The UK Gambling Commission has issued a statement urging casino operator to continue protecting customers during lockdown.
Last week, Prime Minister Boris Johnson announced a third national lockdown for England which is thought to last until around March. Under the stay-at-home orders, all non-essential businesses must close and people have been encouraged to only leave their home for limited reasons.
With more people at home and potentially gambling online, Neil McArthur, the CEO of the UK Gambling Commission (UKGC), has issued a statement reminding casino operators of their player responsibilities and urging them to continue protecting customers over the coming weeks.
McArthur says in his statement: “As the nation moves into lockdown once again in response to the rising rates of Coronavirus, I wanted to take the opportunity to remind you of the need to ensure that you are protecting your customers during this difficult time.”
The UKGC CEO then reminds all licensees that “extra operator vigilance” is needed during this lockdown because most people across the UK will be spending more time at home and may be feeling isolated or vulnerable. McArthur also highlights that some “highly engaged” gamblers may spend more time and money gambling and some people may try gambling for the first time during this period.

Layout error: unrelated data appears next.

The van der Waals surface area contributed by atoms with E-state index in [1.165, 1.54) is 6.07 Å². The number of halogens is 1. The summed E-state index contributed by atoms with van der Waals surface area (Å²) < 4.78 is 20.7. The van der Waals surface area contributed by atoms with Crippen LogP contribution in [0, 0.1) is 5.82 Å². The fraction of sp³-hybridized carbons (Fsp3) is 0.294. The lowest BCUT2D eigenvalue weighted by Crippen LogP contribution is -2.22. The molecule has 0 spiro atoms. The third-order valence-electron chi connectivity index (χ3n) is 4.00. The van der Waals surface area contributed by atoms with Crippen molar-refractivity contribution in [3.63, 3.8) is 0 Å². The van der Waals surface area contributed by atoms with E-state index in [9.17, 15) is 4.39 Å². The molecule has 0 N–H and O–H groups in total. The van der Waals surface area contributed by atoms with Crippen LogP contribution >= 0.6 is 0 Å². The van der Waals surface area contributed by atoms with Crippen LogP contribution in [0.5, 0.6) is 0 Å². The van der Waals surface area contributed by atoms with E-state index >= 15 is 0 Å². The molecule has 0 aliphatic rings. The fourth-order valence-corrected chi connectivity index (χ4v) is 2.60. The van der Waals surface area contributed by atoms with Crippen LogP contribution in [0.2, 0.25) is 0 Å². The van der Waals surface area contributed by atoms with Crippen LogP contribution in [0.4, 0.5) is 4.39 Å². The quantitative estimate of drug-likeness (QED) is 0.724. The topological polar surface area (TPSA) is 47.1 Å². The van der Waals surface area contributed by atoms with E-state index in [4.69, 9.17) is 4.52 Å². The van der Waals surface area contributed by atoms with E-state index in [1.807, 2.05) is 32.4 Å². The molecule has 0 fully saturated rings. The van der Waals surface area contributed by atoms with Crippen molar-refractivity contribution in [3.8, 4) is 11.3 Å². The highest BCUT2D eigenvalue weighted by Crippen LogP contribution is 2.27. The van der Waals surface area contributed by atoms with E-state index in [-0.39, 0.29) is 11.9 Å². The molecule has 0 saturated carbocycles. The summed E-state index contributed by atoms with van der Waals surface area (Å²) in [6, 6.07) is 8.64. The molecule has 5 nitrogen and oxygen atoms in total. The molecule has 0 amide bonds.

As a result, McArthur states that the UKGC expects operators to follow the strengthened guidance it issued during the first lockdown in March 2020, interacting with consumers directly where triggers are reached, implementing more email engagement, avoiding “temptation” to exploit the current situation for marketing purposes, and taking care when boarding on new customers and making decisions regarding affordability checks.
Meanwhile, McArthur states that the UKGC will continue to strengthen regulatory and license requirements for customer protection. The organisation will also continue monitoring operators and consumer behaviour along with conducting compliance assessments as the UKGC did last year during previous lockdowns.